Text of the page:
NEW YORK – European and Asian equity markets were mostly lower Friday on the back of simmering tensions between the United States and North Korea, but firmer prices on Wall Street helped put a floor under the losses in Europe, dealers said.
Stocks slump on North Korea tensions https://t.co/FnnVpd1QX4— Wall Street Journal (@WSJ) August 11, 2017
Traders' screens were in the red in Asia and much of Europe as investors fled to safe haven assets after US President Donald Trump doubled down on his North Korea rhetoric.
But in the US, Wall Street stocks rose as investors waded back into the market following a three-day sell-off, with high-flying technology companies like Apple and Microsoft doing especially well.
The US gains helped limit the losses in Europe.
The tentative gains "suggest that the headline shock value pertaining to the US-North Korea standoff is starting to dissipate, which is to say actual action will now speak much louder than words," said Briefing.com analyst Patrick O'Hare.
"Although there is all this rhetoric, there is a general feeling we are not going to come to war," said Karl Haeling of LBBW.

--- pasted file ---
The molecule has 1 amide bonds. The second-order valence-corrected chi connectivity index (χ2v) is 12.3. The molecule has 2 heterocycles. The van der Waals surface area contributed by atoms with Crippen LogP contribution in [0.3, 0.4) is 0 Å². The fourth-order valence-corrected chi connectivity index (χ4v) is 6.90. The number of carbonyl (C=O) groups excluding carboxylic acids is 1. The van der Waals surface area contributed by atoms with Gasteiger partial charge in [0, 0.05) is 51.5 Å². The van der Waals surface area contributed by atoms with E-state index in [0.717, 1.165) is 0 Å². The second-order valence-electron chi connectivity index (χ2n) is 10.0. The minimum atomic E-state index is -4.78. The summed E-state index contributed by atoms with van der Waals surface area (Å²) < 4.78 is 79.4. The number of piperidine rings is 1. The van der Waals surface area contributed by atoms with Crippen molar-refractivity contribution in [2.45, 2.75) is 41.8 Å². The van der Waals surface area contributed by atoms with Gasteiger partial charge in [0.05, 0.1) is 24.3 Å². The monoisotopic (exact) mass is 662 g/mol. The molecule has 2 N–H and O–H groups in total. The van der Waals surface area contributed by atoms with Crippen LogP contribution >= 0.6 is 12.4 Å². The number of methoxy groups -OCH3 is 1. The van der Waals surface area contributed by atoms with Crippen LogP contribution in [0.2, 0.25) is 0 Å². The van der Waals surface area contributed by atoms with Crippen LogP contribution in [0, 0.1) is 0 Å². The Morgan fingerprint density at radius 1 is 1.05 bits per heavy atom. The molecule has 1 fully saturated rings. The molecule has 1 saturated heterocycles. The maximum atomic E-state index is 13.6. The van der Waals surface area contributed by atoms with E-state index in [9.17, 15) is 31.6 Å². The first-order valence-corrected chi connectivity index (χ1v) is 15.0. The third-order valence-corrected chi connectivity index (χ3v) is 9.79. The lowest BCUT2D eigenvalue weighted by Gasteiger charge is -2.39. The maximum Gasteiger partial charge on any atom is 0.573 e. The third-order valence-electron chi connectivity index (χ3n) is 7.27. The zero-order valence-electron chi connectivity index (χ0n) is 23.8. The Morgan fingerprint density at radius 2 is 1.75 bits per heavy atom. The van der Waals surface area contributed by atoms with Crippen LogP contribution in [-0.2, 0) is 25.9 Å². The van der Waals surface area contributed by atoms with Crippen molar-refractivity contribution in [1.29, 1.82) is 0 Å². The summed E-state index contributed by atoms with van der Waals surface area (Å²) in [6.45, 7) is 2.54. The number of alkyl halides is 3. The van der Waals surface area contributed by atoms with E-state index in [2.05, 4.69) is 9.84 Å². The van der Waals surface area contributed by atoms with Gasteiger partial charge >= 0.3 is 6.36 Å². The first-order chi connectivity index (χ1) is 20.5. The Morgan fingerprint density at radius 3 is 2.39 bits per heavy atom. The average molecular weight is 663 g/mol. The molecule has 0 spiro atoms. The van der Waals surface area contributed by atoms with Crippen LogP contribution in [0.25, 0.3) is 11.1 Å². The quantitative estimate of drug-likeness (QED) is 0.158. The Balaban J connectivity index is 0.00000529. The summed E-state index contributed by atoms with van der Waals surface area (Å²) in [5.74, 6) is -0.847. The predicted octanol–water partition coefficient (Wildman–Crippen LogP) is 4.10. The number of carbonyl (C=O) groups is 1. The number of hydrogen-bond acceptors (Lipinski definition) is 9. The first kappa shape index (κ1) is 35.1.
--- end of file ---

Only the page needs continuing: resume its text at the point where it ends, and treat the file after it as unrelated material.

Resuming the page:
Nevertheless, the geopolitical uncertainty looks set to continue, dealers said, following Trump's fresh warning Friday that the US military is "locked and loaded" in the event of a misstep by the totalitarian state.
Paris and London both lost about one percent, while Frankfurt was flat.
With Japanese markets closed for a public holiday, Hong Kong led the downward charge in Asia-Pacific as the Hang Seng lost more than two percent.
The index was also dragged lower after Beijing ordered probes into three major Chinese social networking platforms over outlawed content.
Shanghai posted its biggest one-day drop since December while Seoul stocks again ended deep in negative territory.
Gold, a classic safe haven asset, was trading at around $1,292 per ounce, up more than two percent this week and near a nine-week high.
The dollar pulled back against the euro and other currencies after the Consumer Price Index rose a tame 0.1 percent in July.
"The cooler CPI figures this morning follow similarly lower than expected wholesale price data yesterday and together, have highlighted the extremely benign inflation backdrop that has reduced expectations for Fed lending rate hikes in the months ahead," said Omer Esiner, an analyst at Commonwealth Foreign Exchange.
"The market reaction was swift and decisive with the dollar and yields falling to lows across the board."